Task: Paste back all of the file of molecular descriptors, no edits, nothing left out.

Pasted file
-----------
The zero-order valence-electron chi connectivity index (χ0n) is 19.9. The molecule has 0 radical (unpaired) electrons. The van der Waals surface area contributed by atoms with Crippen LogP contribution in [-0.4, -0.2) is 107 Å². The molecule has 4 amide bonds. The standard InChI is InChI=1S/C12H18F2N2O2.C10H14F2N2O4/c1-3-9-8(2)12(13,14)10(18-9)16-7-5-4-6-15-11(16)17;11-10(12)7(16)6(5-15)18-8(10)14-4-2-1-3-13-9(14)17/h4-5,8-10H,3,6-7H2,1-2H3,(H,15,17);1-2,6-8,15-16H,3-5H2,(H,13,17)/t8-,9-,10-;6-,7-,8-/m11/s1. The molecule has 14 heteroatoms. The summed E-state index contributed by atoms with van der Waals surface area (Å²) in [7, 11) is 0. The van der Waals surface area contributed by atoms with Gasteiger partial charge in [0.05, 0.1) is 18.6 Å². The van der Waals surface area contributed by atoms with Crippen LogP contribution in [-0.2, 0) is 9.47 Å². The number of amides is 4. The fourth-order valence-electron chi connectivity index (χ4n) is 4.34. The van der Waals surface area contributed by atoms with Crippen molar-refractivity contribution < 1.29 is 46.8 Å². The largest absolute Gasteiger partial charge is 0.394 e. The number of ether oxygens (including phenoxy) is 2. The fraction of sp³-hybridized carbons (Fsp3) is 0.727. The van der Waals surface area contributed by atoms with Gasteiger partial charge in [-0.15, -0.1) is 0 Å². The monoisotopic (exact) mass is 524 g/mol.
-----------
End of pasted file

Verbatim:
The zero-order valence-electron chi connectivity index (χ0n) is 19.9. The molecule has 0 radical (unpaired) electrons. The van der Waals surface area contributed by atoms with Crippen LogP contribution in [-0.4, -0.2) is 107 Å². The molecule has 4 amide bonds. The standard InChI is InChI=1S/C12H18F2N2O2.C10H14F2N2O4/c1-3-9-8(2)12(13,14)10(18-9)16-7-5-4-6-15-11(16)17;11-10(12)7(16)6(5-15)18-8(10)14-4-2-1-3-13-9(14)17/h4-5,8-10H,3,6-7H2,1-2H3,(H,15,17);1-2,6-8,15-16H,3-5H2,(H,13,17)/t8-,9-,10-;6-,7-,8-/m11/s1. The molecule has 14 heteroatoms. The summed E-state index contributed by atoms with van der Waals surface area (Å²) in [7, 11) is 0. The van der Waals surface area contributed by atoms with Gasteiger partial charge in [0.05, 0.1) is 18.6 Å². The van der Waals surface area contributed by atoms with Crippen LogP contribution in [-0.2, 0) is 9.47 Å². The number of amides is 4. The fourth-order valence-electron chi connectivity index (χ4n) is 4.34. The van der Waals surface area contributed by atoms with Crippen molar-refractivity contribution < 1.29 is 46.8 Å². The largest absolute Gasteiger partial charge is 0.394 e. The number of ether oxygens (including phenoxy) is 2. The fraction of sp³-hybridized carbons (Fsp3) is 0.727. The van der Waals surface area contributed by atoms with Gasteiger partial charge in [-0.15, -0.1) is 0 Å². The monoisotopic (exact) mass is 524 g/mol.